There are many shy fellows around, and I talked to a number of them as well last week about the Hoinsky affair. Reddit, being the Internet home of computer geeks, is awash in guys complaining about how they can't get a girlfriend; a cliché, but true. The computer world, so short of women to practice on, is about the worst environment for shy young guys who want to learn about dating. One tech guy I know jokingly offered his own "seduction" strategy: "Stare at your shoes until you either cry or have a girlfriend."
At the other extreme, in P.T. Anderson's Magnolia, Tom Cruise plays infamous PUA Frank T.J. Mackey, author of Seduce and Destroy ("No Pussy Has Nine Lives"). It is infinitely his best performance. Strutting and thrusting in his samurai ponytail, wearing an outlandish outfit (black leather vest over a skintight three-quarter-sleeved pullover and tight black trousers) that looks as though it might have come from Ann Taylor, Cruise as Mackey demands that his cheering audience Respect the Cock and Tame the Cunt. It's a barely-exaggerated depiction of the outermost element of the PUA culture, as exemplified by lunatics like Ross Jeffries and R. Don Steele. The most extreme of these guys appear to consider all other human beings in an adversarial and almost sociopathic way: either as prey, or as rivals.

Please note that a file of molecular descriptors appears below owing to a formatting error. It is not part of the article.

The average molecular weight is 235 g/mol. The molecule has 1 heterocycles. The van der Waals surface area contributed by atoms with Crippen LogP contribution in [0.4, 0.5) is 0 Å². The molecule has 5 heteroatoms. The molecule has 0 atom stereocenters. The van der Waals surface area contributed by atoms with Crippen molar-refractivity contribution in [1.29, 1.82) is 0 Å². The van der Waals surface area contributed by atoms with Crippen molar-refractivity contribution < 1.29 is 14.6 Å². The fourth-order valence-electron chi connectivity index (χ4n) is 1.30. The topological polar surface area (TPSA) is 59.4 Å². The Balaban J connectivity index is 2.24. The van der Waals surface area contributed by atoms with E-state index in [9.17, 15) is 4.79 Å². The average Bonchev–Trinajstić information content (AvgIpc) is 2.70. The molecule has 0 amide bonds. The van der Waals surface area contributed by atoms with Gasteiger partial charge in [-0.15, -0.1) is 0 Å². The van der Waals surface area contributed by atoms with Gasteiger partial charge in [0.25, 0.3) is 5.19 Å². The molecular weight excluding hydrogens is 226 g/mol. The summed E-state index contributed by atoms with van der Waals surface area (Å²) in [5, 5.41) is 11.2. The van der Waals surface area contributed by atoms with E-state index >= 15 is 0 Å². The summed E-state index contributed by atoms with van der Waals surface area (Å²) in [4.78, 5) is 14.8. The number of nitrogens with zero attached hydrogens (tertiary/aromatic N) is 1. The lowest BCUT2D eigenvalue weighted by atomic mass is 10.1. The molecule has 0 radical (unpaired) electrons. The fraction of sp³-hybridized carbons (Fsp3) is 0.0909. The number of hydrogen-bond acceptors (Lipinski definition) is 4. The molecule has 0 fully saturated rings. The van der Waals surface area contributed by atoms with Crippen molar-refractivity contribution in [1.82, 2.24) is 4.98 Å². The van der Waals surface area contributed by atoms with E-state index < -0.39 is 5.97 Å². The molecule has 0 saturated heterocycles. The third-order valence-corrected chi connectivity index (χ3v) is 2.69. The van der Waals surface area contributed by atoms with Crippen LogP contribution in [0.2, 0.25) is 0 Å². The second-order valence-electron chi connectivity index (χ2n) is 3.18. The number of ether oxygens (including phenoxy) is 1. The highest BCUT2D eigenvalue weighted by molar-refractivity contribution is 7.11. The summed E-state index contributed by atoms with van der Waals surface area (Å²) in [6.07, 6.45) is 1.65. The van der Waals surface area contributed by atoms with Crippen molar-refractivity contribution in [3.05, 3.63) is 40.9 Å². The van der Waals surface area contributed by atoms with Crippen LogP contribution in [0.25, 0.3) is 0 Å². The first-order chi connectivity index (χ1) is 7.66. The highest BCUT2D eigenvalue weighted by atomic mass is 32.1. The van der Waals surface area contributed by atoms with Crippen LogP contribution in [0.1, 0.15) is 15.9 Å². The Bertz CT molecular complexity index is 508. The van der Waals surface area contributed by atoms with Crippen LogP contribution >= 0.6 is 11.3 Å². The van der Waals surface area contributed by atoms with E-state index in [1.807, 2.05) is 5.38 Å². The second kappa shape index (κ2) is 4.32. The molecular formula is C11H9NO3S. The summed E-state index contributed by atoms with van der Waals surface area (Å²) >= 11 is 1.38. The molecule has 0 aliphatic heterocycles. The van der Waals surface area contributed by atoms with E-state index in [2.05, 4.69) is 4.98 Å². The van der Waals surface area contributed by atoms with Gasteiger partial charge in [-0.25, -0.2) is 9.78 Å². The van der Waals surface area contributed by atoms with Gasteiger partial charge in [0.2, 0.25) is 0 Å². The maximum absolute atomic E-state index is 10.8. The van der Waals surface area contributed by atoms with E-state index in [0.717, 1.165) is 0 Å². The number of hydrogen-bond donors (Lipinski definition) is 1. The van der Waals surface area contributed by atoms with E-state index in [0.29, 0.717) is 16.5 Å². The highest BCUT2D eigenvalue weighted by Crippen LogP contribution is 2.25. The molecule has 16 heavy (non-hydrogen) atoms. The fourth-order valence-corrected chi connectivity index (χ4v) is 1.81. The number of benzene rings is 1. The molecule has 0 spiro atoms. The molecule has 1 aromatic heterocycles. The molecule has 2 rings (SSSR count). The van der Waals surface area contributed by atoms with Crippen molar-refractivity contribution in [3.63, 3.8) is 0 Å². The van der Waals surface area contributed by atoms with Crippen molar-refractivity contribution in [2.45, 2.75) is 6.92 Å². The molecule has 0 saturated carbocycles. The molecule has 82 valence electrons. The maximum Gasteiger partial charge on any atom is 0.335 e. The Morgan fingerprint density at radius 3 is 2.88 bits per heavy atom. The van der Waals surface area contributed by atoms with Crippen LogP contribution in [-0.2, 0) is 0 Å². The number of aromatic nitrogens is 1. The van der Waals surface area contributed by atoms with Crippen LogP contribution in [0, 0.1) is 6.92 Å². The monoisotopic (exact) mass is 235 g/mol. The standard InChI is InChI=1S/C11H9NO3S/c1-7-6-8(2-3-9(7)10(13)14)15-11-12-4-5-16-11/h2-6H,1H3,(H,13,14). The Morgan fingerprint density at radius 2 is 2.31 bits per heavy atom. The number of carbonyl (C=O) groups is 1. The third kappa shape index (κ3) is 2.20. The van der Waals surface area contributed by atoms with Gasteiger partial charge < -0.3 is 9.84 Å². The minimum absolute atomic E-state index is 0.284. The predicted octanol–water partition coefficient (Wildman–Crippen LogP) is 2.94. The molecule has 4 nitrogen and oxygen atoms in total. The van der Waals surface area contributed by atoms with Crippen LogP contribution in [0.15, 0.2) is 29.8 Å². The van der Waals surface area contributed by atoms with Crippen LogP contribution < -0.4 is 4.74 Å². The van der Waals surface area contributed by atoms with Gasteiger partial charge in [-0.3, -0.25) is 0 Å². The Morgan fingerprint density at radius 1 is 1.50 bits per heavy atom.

Somewhere between paralyzing shyness and selfish, naked hostility, there is the realm of passion. Something about passion is by definition a little wild, uncontrolled. Some people like sex to be aggressive and rough, and others do not. What should not be in question is that people are free to seek their own fulfillment within the confines of consent. There is great hypocrisy out there on this point. Witness for example this recent episode of "New Girl," wherein great mockery is made of "gender equality."
"Be a man and rip it off!" Really! Where was the outrage for this?